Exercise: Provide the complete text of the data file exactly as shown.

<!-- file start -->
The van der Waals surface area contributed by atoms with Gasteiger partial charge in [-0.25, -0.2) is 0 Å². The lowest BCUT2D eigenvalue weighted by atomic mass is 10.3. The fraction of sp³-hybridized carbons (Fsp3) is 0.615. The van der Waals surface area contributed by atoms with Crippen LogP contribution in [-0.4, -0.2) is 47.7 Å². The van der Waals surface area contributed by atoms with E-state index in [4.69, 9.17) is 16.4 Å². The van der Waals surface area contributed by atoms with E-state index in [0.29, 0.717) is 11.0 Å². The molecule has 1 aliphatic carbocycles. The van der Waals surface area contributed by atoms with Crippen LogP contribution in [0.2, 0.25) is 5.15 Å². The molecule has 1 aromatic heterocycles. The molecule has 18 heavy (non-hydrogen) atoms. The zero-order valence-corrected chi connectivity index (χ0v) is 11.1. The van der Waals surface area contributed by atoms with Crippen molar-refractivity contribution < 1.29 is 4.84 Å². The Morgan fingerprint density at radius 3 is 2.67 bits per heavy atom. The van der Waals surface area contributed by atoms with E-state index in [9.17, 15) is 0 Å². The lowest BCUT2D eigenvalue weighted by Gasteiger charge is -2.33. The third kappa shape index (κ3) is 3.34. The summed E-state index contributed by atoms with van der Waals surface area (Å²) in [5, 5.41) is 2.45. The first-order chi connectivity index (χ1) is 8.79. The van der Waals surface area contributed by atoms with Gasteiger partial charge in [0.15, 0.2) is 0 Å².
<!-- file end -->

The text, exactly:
The van der Waals surface area contributed by atoms with Gasteiger partial charge in [-0.25, -0.2) is 0 Å². The lowest BCUT2D eigenvalue weighted by atomic mass is 10.3. The fraction of sp³-hybridized carbons (Fsp3) is 0.615. The van der Waals surface area contributed by atoms with Crippen LogP contribution in [-0.4, -0.2) is 47.7 Å². The van der Waals surface area contributed by atoms with E-state index in [4.69, 9.17) is 16.4 Å². The van der Waals surface area contributed by atoms with E-state index in [0.29, 0.717) is 11.0 Å². The molecule has 1 aliphatic carbocycles. The van der Waals surface area contributed by atoms with Crippen LogP contribution in [0.2, 0.25) is 5.15 Å². The molecule has 1 aromatic heterocycles. The molecule has 18 heavy (non-hydrogen) atoms. The zero-order valence-corrected chi connectivity index (χ0v) is 11.1. The van der Waals surface area contributed by atoms with Crippen molar-refractivity contribution < 1.29 is 4.84 Å². The Morgan fingerprint density at radius 3 is 2.67 bits per heavy atom. The van der Waals surface area contributed by atoms with E-state index in [9.17, 15) is 0 Å². The lowest BCUT2D eigenvalue weighted by Gasteiger charge is -2.33. The third kappa shape index (κ3) is 3.34. The summed E-state index contributed by atoms with van der Waals surface area (Å²) in [5, 5.41) is 2.45. The first-order chi connectivity index (χ1) is 8.79. The van der Waals surface area contributed by atoms with Gasteiger partial charge in [0.15, 0.2) is 0 Å².